Failings of the Rumsfeld doctrine

Intense air power and small groups of troops didn't win in Iraq or Afghanistan.

This month's devastating wave of suicide attacks in Afghanistan (including three attacks on Monday, which brought the total number to 69 since 2005) is a grim reminder that Secretary of Defense Donald Rumsfeld, under fire for his role in Iraq, has been the architect of not one but two failing wars – and of a dangerous vision for how to apply American power.

August 2002 was Afghanistan's "Mission Accomplished" moment. Mr. Rumsfeld declared the military effort "a breathtaking accomplishment" and "a successful model of what could happen to Iraq." America had routed the Taliban, disrupted Al Qaeda, and set Afghanistan on a course for stability and democracy – and it had done it Rumsfeld's way, at little cost and with minimal loss of life.

But in reality, the mission was never accomplished. Five years after Sept. 11, America's efforts in Afghanistan, as in Iraq, are unraveling. The country's government remains weak and corrupt, and it faces daunting obstacles: dismal development indicators, an entrenched opium industry, and a reinvigorated insurgency.

How did things go so wrong so quickly? Certainly Rumsfeld and his team made tactical errors, but it's hard not to trace the mistakes to a more systemic problem: a dangerously naive notion of American power that was ascendant in Washington.

The Rumsfeld doctrine, in military terms, stresses reliance on high technology and air power and downplays large ground forces. Its corollaries are that America operates best when unencumbered by international institutions, that state-building is a distraction, and that force can accomplish political objectives with few long-term repercussions.

Afghanistan was the laboratory for this new notion of warfare and national power. Rumsfeld's Pentagon wanted to demonstrate that small groups of ground forces combined with overwhelming air power could win wars – in theory, a useful approach because it limits American casualties and costs.

The doctrine's failures in Iraq are well documented. But its shortcomings in Afghanistan have received less attention because the unraveling has occurred in slow motion and with scant media attention.

The Taliban were routed by small teams of Special Forces, who directed devastating airstrikes and guided their Afghan allies on the ground. But victory was never achieved. America's Afghan proxies allowed Al Qaeda and Osama bin Laden to slip away and reestablish their operations in Pakistan. The Taliban were driven out, but were never disbanded or politically reintegrated, and their reconstituted forces, drawing from the Iraq playbook, have made this the bloodiest year yet.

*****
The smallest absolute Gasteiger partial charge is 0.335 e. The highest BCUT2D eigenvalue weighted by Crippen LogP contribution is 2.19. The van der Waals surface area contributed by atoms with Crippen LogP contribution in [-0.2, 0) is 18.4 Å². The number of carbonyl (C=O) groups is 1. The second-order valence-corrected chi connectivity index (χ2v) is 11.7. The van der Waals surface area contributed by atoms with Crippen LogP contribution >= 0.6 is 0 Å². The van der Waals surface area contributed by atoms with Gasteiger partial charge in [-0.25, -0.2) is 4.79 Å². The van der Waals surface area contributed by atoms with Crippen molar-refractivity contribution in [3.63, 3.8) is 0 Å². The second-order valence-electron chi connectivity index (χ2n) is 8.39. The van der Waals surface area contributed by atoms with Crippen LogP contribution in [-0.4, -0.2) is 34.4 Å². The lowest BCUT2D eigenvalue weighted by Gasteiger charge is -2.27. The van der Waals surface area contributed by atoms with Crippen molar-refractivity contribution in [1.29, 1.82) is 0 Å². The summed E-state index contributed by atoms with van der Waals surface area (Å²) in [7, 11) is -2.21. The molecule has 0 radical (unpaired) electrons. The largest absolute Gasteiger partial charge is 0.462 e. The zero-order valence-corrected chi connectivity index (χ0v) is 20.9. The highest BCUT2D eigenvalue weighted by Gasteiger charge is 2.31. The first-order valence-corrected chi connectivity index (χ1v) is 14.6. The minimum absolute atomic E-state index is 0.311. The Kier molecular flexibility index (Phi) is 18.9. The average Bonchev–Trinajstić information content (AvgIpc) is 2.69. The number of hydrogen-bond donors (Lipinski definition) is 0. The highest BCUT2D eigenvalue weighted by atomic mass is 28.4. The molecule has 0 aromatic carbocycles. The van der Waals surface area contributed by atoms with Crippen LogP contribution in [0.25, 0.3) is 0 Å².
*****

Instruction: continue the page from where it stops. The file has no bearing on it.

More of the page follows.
Of course we will never know what would have happened if the war in Afghanistan had been handled differently: if America had taken up NATO's Article 5 declaration ("an attack against one is an attack against all") in earnest and led a genuinely multinational force; or if the expanded coalition had deployed 200,000 troops, rather than 20,000, and stabilized the whole country, rather than just Kabul; if peacekeepers from Muslim nations had been enlisted; if ground troops were in place to cut off Mr. bin Laden's escape; or if the 5th Special Forces Group had been permitted to continue its hunt for bin Laden, rather than being redeployed to prepare for Iraq.

If security had been established, the new Afghan government would have had a major head start in building on its early popularity to consolidate authority and disarm warlords and spoilers. Development projects might have won the hearts and minds of Afghans, rather than being bottled up because of insecure conditions. The hard-core Taliban might have been shattered and its more moderate backers integrated into the political process. The drug lords, who thrive on lawlessness, could have been confronted and poppy farmers provided with genuine livelihoods.

We will never know because Rumsfeld and the administration took a different tack. Washington marginalized international institutions and long insisted that the ad hoc peacekeeping force be limited to Kabul. It subcontracted security to mujahideen in the provinces. It fought a narrowly conceived war against the Taliban that combined airstrikes and civilian detentions, neither sufficiently precise and each arousing deep resentment. It bypassed the United Nations to divide responsibility for rebuilding the Afghan state among a handful of Western countries – a messy and costly endeavor made more difficult by the absence of authoritative coordination.

The result has been a steady unraveling in Afghanistan, as in Iraq. These are, to be sure, the president's wars, but they were fought under Rumsfeld's strategy. Each was predicated on unrealistic notions of what could be achieved by force, and each dismissed the importance of international legitimacy. Afghanistan is not yet lost, but what once required several ounces of prevention now requires a pound of cure.

Carl Robichaud is a program officer at The Century Foundation in New York. A version of this piece originally appeared on The Century Foundation's website.

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